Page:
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After comeback, walk-off loss 'tough to swallow'

@IanMBrowne
August 13, 2019

CLEVELAND – Xander Bogaerts came up with the big swing for the Red Sox when they needed it most, clubbing an RBI double with two outs in the ninth to tie it up against the Indians on Monday night at Progressive Field. But it turns out that the biggest swing

CLEVELAND – Xander Bogaerts came up with the big swing for the Red Sox when they needed it most, clubbing an RBI double with two outs in the ninth to tie it up against the Indians on Monday night at Progressive Field.

But it turns out that the biggest swing for the reeling defending World Series champions was that of momentum, which careened horribly off track in the bottom of the ninth inning when Carlos Santana led off the inning with a walk-off homer against Marcus Walden that handed Boston a 6-5 loss.

Box score

Keep in mind that this was a game the Sox trailed by four runs after three innings, only to come roaring all the way back.

If the big knock by Bogaerts off the wall in right against Indians closer Brad Hand had led the way to a victory, it could have been just what manager Alex Cora’s team needed.

Instead, they were handed a gut-punch of a loss that made them 3-12 since July 28.

And this is why Bogaerts, the would-be hero, looked and sounded devastated after the game.

“In that moment you try to help your team and in the end it wasn't enough,” said Bogaerts. “If it went over [the wall], maybe we'd still be playing. It was joyful for a quick five minutes.”

There has been precious little joy for the Red Sox over the last two weeks, as their worst stretch of the season has them pinned 8 1/2 games back for the second Wild Card spot behind the Rays.

It is the first time since June 14 the Sox (62-59) have been as few as three games above .500. This, for a team that ran roughshod through the competition a year ago, going 108-54 during the season and 11-3 in the postseason.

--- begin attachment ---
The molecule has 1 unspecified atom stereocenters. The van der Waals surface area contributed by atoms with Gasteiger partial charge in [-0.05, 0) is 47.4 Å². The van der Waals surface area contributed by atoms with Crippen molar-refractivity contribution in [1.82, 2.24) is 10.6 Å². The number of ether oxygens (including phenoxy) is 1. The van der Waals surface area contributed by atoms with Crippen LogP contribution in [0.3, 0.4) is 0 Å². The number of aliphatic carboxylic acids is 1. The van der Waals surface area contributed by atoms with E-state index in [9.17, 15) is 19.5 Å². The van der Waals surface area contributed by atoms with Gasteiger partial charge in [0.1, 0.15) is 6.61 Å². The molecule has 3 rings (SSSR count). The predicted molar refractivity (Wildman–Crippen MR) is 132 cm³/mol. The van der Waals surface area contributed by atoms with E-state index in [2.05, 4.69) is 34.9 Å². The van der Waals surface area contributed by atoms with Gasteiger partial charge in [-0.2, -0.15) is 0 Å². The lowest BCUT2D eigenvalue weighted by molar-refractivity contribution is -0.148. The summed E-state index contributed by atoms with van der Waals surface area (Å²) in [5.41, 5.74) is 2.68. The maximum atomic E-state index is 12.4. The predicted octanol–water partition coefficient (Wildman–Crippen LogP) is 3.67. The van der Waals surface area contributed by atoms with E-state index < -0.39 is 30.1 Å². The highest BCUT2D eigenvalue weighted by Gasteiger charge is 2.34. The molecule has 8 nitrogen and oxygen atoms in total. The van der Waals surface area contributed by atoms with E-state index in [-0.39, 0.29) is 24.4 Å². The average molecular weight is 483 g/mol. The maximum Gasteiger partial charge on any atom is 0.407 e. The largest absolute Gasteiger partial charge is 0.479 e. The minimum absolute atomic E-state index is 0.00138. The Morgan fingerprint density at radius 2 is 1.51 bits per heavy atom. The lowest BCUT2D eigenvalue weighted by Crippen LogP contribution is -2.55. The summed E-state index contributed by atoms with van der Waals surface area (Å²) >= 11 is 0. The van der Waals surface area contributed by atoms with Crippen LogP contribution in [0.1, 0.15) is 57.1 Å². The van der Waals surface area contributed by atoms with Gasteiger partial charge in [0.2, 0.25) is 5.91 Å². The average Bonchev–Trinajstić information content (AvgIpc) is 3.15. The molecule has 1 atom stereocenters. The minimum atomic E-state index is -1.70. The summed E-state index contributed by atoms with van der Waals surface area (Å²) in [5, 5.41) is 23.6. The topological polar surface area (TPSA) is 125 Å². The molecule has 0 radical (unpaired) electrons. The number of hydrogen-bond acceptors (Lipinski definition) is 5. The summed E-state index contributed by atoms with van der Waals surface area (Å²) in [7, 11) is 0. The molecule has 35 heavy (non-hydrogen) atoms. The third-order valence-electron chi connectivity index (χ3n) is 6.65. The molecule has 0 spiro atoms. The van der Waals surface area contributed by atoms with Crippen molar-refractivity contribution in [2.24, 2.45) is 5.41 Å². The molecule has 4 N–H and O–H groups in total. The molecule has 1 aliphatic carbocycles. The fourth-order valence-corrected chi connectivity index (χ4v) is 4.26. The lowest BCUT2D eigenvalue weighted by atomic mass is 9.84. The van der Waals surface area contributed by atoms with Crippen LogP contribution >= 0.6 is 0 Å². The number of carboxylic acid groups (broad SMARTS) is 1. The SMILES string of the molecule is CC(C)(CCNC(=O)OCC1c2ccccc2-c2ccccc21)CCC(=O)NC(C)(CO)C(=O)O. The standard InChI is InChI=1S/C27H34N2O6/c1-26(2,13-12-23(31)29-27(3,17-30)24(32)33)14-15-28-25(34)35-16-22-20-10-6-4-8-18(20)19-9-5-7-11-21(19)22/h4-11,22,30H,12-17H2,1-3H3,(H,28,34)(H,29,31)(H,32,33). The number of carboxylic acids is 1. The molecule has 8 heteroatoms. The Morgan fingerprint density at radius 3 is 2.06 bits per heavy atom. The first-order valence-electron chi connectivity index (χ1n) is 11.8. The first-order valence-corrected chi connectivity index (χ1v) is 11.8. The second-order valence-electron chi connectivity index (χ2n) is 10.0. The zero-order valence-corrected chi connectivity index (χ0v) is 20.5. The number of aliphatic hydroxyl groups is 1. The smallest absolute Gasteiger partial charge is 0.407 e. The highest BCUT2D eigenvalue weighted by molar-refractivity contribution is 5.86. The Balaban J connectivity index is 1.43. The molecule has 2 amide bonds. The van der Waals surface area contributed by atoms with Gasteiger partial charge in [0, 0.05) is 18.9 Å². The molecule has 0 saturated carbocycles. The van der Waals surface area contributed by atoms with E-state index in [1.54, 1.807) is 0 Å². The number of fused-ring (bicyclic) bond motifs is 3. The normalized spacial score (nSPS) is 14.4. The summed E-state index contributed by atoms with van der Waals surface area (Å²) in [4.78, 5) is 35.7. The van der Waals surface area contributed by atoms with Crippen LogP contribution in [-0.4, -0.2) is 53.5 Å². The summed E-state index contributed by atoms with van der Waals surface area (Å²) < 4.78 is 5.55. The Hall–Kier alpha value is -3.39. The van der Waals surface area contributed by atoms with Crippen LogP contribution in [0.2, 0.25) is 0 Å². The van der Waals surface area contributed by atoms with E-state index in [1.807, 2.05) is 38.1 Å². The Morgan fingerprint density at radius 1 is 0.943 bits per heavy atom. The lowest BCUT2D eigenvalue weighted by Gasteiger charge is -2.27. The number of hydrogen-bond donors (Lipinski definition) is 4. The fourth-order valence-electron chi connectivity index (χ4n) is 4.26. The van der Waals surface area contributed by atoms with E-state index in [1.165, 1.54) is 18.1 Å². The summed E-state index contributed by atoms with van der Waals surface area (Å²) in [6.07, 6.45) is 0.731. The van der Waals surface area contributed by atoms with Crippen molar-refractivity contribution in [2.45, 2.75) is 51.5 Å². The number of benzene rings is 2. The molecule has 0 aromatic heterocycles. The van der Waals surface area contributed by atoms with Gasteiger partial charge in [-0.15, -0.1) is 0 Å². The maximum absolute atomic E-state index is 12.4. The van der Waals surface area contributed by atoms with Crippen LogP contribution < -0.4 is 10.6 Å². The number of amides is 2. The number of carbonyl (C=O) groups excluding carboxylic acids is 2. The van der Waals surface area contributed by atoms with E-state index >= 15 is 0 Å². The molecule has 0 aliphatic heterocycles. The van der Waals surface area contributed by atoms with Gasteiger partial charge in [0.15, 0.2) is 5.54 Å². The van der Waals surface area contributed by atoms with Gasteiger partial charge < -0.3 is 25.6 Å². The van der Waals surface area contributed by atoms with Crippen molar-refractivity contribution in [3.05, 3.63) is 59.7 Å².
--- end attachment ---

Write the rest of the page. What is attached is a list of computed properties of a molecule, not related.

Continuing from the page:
As Bogaerts’ glassy eyes demonstrated, one of the biggest challenges the Red Sox face with 41 games left in the season is not letting each loss demoralize them as they try to go on that prolonged run of wins that has been so elusive.

“It's rough, man, especially knowing how important every game is from now forward,” said Bogaerts. “Obviously I think that inning, from scoring in the ninth, they might've been a bit down. But Santana picked up his closer big time. That's how this game goes sometimes.”

Bogaerts was then asked again about the jarring turn of events late in the game.

“It's tough, man. I don't know what to say,” said Bogaerts.

At times this season, Cora has been understandably tough on his team in postgame media sessions, particularly when it comes to the shaky starting rotation, the inconsistent bullpen and the offense’s struggles at times in key situations.

But after Monday’s loss, Cora seemed to be trying to keep his team’s spirits up by what he said.

“Honestly, it’s tough because I do feel this is one of the best games we’ve played in a while as far as being locked in, grinding out at-bats,” Cora said. “That’s a good baseball team over there, as everybody knows. We were in a hole. We kept fighting, fighting, fighting. We found a way to tie the game but then that happens.”

After the equalizer by Bogaerts, the shortstop then stole third, and a base hit from Andrew Benintendi would have put the Sox in front for the first time all night. But Benintendi flew out to deep right to end the top of the frame.

With Cora’s bullpen drained due to the recent lack of innings from the starting rotation, he had little choice but to send Walden back out for the ninth rather than bring in closer Brandon Workman in a tie game.

Walden’s fifth pitch of the ninth was a slider that found too much plate, and Santana ripped it to give the Indians the type of joyous victory celebration the Red Sox so often experienced last season.

“It’s tough to swallow,” said Walden.

How do the Red Sox regroup from here? The red-hot J.D. Martinez, who started the charge back from the four-run deficit with a solo shot in the fourth, tried to explain.

“You know, I think we just kind of continue to have fun,” said Martinez. “Continue to try to keep the clubhouse loose. There’s two ways we could do it. We could hang our heads down and feel sorry for ourselves or we can just keep going out there every day and battling and having fun and enjoying it.”

Given their current state of affairs, can the Red Sox swiftly turn the page on such a gut-wrenching defeat?

“We’re about to find out tomorrow,” said Cora. “But obviously you saw their faces, you saw the reaction. It’s not easy. You fight, fight, fight and one swing and it’s over. I don’t know. We’re about to see tomorrow.”

Ian Browne has covered the Red Sox for MLB.com since 2002. Follow him on Twitter @IanMBrowne and Facebook.